Sampson also highlights Robert Walters Japan’s willingness to propose less commonly considered solutions to companies’ staffing problems, such as putting forward older, more experienced candidates for leadership positions — many Japanese HR departments still often think only in terms of the need to hire younger employees and new graduates.
“I think we’re in a very fortunate place right now,” Sampson says. “Despite the overall shrinkage in the Japan market, our particular segment is expanding, and I think we’ll continue to grow at an even faster rate than the market.”
Robert Walters Japan sees to it that this good fortune extends to the community at large. The company, both globally and locally, is committed to CSR and social initiatives.
“We have our Global Angels programme where, every year, we send a number of people — including employees in Japan — to southern Kenya to build critical pieces of infrastructure to support sustainable farming and provide access to clean drinking water, something that’s been hugely popular. We’ve also invested in building a new classroom at the local secondary school,” Sampson says. “And we have volunteer leave in Japan. We give every employee, as part of their contract, one day of additional annual leave to volunteer at a charity of their choice.”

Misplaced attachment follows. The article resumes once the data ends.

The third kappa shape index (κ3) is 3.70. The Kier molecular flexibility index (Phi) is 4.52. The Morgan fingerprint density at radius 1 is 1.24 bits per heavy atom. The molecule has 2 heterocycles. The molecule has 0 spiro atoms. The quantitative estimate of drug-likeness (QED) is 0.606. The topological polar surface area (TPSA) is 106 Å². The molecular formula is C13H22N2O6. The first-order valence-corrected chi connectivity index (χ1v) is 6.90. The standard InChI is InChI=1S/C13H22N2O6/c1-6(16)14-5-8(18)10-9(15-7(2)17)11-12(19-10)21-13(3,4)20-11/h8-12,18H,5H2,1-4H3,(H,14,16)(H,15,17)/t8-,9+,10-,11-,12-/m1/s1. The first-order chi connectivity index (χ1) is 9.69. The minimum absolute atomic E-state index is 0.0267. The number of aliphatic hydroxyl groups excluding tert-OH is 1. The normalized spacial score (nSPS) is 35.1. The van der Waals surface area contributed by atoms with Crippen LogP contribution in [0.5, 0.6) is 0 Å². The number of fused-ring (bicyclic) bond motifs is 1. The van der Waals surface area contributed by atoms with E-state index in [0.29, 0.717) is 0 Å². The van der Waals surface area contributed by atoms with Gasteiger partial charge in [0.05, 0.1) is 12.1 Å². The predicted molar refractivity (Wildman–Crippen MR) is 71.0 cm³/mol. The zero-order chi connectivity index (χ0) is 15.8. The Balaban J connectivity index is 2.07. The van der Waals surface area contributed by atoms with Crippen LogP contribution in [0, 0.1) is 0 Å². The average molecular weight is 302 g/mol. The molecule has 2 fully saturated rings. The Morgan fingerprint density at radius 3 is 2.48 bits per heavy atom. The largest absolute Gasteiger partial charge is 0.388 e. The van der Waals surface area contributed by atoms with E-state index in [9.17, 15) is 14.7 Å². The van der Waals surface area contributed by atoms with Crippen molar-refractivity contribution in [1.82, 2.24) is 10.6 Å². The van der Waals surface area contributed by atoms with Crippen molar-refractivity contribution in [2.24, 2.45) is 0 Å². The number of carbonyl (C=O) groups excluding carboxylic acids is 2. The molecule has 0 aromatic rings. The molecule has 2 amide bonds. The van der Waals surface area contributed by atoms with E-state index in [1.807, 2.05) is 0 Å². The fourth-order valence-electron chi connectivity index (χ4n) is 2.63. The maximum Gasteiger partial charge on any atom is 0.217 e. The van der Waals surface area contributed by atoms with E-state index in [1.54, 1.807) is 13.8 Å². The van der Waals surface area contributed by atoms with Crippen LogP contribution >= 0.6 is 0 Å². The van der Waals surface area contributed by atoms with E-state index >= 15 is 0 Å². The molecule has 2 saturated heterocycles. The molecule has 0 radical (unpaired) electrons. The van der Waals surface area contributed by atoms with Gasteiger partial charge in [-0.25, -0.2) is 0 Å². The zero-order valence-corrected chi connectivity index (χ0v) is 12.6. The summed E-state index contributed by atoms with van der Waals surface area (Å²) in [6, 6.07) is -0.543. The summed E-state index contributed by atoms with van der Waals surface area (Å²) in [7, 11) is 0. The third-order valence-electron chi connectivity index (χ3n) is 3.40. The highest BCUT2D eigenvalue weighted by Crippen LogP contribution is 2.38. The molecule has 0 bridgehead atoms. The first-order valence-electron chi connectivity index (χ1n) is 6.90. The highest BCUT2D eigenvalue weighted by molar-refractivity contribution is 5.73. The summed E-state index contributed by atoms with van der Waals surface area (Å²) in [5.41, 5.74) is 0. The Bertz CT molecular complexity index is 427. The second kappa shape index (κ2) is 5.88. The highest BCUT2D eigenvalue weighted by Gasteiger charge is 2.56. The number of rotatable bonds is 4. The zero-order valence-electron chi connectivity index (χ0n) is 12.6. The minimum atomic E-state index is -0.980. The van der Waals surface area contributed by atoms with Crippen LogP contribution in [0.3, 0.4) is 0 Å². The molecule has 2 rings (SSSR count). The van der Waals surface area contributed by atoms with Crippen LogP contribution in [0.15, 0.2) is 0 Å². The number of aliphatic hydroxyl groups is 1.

Sampson also sees sponsorships as an important way to support Japanese society. Robert Walters Japan sponsors the Japan national rugby team, ultimately, “helping to raise the profile of rugby here”, he states.
But it’s not only major teams that get the firm’s backing. It also sponsors Paralympians, as well as young, aspiring athletes who compete in more minor sports, such as cross-country skiing, women’s baseball and finswimming.
“This is similar to what we’re trying to do as a business,” says Sampson. “We’re helping professionals in Japan to compete and be successful on the global stage.”
As Robert Walters Japan works for the common good, and wealth, of the nation, it clearly has many sunny days ahead. •